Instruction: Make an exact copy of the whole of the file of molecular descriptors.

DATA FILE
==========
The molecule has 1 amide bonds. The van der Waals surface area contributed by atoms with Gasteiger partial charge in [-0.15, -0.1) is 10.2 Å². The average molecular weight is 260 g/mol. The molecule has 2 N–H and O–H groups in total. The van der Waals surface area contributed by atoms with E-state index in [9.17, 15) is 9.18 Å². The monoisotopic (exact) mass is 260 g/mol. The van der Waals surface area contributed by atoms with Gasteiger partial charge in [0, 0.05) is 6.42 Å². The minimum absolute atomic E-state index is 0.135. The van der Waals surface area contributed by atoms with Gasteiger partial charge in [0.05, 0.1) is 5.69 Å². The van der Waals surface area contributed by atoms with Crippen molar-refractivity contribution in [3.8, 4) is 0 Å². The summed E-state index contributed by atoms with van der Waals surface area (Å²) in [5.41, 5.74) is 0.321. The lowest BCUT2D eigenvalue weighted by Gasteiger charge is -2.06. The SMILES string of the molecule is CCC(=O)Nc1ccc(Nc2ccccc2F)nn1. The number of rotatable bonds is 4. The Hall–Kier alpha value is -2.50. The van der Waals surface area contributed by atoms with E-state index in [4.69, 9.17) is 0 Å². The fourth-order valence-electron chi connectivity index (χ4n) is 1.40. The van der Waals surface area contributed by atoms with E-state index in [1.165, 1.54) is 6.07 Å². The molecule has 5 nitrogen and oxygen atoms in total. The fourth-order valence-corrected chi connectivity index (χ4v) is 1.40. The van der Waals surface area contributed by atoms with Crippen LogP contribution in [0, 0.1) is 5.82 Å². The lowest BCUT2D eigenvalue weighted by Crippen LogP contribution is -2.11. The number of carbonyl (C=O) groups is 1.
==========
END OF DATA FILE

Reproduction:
The molecule has 1 amide bonds. The van der Waals surface area contributed by atoms with Gasteiger partial charge in [-0.15, -0.1) is 10.2 Å². The average molecular weight is 260 g/mol. The molecule has 2 N–H and O–H groups in total. The van der Waals surface area contributed by atoms with E-state index in [9.17, 15) is 9.18 Å². The monoisotopic (exact) mass is 260 g/mol. The van der Waals surface area contributed by atoms with Gasteiger partial charge in [0, 0.05) is 6.42 Å². The minimum absolute atomic E-state index is 0.135. The van der Waals surface area contributed by atoms with Gasteiger partial charge in [0.05, 0.1) is 5.69 Å². The van der Waals surface area contributed by atoms with Crippen molar-refractivity contribution in [3.8, 4) is 0 Å². The summed E-state index contributed by atoms with van der Waals surface area (Å²) in [5.41, 5.74) is 0.321. The lowest BCUT2D eigenvalue weighted by Gasteiger charge is -2.06. The SMILES string of the molecule is CCC(=O)Nc1ccc(Nc2ccccc2F)nn1. The number of rotatable bonds is 4. The Hall–Kier alpha value is -2.50. The van der Waals surface area contributed by atoms with E-state index in [4.69, 9.17) is 0 Å². The fourth-order valence-electron chi connectivity index (χ4n) is 1.40. The van der Waals surface area contributed by atoms with E-state index in [1.165, 1.54) is 6.07 Å². The molecule has 5 nitrogen and oxygen atoms in total. The fourth-order valence-corrected chi connectivity index (χ4v) is 1.40. The van der Waals surface area contributed by atoms with Crippen LogP contribution in [0, 0.1) is 5.82 Å². The lowest BCUT2D eigenvalue weighted by Crippen LogP contribution is -2.11. The number of carbonyl (C=O) groups is 1.